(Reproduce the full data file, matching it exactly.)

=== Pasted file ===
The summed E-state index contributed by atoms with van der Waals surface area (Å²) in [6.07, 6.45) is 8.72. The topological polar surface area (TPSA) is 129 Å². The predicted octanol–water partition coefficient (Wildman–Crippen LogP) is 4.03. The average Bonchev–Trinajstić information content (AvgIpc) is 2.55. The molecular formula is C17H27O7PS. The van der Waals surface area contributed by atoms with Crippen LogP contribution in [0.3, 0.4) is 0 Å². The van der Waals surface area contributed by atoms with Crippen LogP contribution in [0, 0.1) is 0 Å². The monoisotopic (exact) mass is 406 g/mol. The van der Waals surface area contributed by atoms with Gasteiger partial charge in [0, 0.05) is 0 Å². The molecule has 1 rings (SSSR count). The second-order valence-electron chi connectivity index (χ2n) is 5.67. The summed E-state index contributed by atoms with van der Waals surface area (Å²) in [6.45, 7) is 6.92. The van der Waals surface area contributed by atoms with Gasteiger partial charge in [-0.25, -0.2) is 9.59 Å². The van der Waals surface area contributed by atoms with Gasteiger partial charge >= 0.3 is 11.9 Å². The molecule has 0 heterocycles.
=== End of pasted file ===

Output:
The summed E-state index contributed by atoms with van der Waals surface area (Å²) in [6.07, 6.45) is 8.72. The topological polar surface area (TPSA) is 129 Å². The predicted octanol–water partition coefficient (Wildman–Crippen LogP) is 4.03. The average Bonchev–Trinajstić information content (AvgIpc) is 2.55. The molecular formula is C17H27O7PS. The van der Waals surface area contributed by atoms with Crippen LogP contribution in [0.3, 0.4) is 0 Å². The van der Waals surface area contributed by atoms with Crippen LogP contribution in [0, 0.1) is 0 Å². The monoisotopic (exact) mass is 406 g/mol. The van der Waals surface area contributed by atoms with Gasteiger partial charge in [0, 0.05) is 0 Å². The molecule has 1 rings (SSSR count). The second-order valence-electron chi connectivity index (χ2n) is 5.67. The summed E-state index contributed by atoms with van der Waals surface area (Å²) in [6.45, 7) is 6.92. The van der Waals surface area contributed by atoms with Gasteiger partial charge in [-0.25, -0.2) is 9.59 Å². The van der Waals surface area contributed by atoms with Gasteiger partial charge >= 0.3 is 11.9 Å². The molecule has 0 heterocycles.